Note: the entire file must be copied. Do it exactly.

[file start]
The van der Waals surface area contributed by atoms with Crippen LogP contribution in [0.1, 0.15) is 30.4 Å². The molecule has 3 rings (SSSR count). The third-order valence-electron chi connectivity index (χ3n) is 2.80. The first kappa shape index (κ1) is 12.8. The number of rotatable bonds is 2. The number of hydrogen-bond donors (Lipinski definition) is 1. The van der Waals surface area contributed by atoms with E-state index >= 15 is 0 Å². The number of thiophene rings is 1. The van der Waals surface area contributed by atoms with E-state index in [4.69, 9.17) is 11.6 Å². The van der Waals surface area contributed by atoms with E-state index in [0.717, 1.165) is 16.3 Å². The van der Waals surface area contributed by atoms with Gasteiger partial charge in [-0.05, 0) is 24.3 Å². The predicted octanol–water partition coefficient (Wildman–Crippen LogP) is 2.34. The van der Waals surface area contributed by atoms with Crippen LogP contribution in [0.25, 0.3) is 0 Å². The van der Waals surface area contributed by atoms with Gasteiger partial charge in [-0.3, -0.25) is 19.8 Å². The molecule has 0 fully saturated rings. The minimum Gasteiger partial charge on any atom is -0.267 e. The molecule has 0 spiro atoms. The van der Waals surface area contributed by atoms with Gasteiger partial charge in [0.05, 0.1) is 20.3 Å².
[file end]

The van der Waals surface area contributed by atoms with Crippen LogP contribution in [0.1, 0.15) is 30.4 Å². The molecule has 3 rings (SSSR count). The third-order valence-electron chi connectivity index (χ3n) is 2.80. The first kappa shape index (κ1) is 12.8. The number of rotatable bonds is 2. The number of hydrogen-bond donors (Lipinski definition) is 1. The van der Waals surface area contributed by atoms with E-state index >= 15 is 0 Å². The number of thiophene rings is 1. The van der Waals surface area contributed by atoms with E-state index in [4.69, 9.17) is 11.6 Å². The van der Waals surface area contributed by atoms with E-state index in [0.717, 1.165) is 16.3 Å². The van der Waals surface area contributed by atoms with Gasteiger partial charge in [-0.05, 0) is 24.3 Å². The predicted octanol–water partition coefficient (Wildman–Crippen LogP) is 2.34. The van der Waals surface area contributed by atoms with Crippen LogP contribution in [0.25, 0.3) is 0 Å². The van der Waals surface area contributed by atoms with Gasteiger partial charge in [-0.3, -0.25) is 19.8 Å². The molecule has 0 fully saturated rings. The minimum Gasteiger partial charge on any atom is -0.267 e. The molecule has 0 spiro atoms. The van der Waals surface area contributed by atoms with Gasteiger partial charge in [0.05, 0.1) is 20.3 Å².